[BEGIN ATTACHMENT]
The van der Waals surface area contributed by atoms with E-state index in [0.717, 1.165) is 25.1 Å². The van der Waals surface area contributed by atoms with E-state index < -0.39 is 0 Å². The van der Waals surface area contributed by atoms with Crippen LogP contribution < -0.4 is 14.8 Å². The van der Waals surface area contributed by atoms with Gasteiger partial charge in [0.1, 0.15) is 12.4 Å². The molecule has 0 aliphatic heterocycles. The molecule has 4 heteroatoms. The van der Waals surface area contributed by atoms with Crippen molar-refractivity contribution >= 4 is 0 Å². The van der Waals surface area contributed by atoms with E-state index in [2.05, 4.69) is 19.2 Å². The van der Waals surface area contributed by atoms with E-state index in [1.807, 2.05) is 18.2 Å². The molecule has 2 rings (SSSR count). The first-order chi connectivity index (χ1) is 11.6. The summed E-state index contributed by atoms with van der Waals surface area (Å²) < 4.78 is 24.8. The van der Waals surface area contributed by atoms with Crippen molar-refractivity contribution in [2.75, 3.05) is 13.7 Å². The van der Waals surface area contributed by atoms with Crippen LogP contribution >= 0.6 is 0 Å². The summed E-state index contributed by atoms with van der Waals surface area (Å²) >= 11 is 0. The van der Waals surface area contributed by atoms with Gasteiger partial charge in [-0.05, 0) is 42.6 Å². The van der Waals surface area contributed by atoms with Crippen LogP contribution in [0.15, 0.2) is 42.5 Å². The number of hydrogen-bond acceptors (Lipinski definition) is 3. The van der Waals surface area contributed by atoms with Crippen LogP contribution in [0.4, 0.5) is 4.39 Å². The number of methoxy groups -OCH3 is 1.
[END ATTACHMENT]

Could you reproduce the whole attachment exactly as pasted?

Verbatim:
The van der Waals surface area contributed by atoms with E-state index in [0.717, 1.165) is 25.1 Å². The van der Waals surface area contributed by atoms with E-state index < -0.39 is 0 Å². The van der Waals surface area contributed by atoms with Crippen LogP contribution < -0.4 is 14.8 Å². The van der Waals surface area contributed by atoms with Gasteiger partial charge in [0.1, 0.15) is 12.4 Å². The molecule has 0 aliphatic heterocycles. The molecule has 4 heteroatoms. The van der Waals surface area contributed by atoms with Crippen molar-refractivity contribution >= 4 is 0 Å². The van der Waals surface area contributed by atoms with E-state index in [2.05, 4.69) is 19.2 Å². The van der Waals surface area contributed by atoms with E-state index in [1.807, 2.05) is 18.2 Å². The molecule has 2 rings (SSSR count). The first-order chi connectivity index (χ1) is 11.6. The summed E-state index contributed by atoms with van der Waals surface area (Å²) < 4.78 is 24.8. The van der Waals surface area contributed by atoms with Crippen molar-refractivity contribution in [2.75, 3.05) is 13.7 Å². The van der Waals surface area contributed by atoms with Crippen LogP contribution >= 0.6 is 0 Å². The summed E-state index contributed by atoms with van der Waals surface area (Å²) >= 11 is 0. The van der Waals surface area contributed by atoms with Gasteiger partial charge in [-0.05, 0) is 42.6 Å². The van der Waals surface area contributed by atoms with Crippen LogP contribution in [0.15, 0.2) is 42.5 Å². The number of hydrogen-bond acceptors (Lipinski definition) is 3. The van der Waals surface area contributed by atoms with Crippen LogP contribution in [0.4, 0.5) is 4.39 Å². The number of methoxy groups -OCH3 is 1.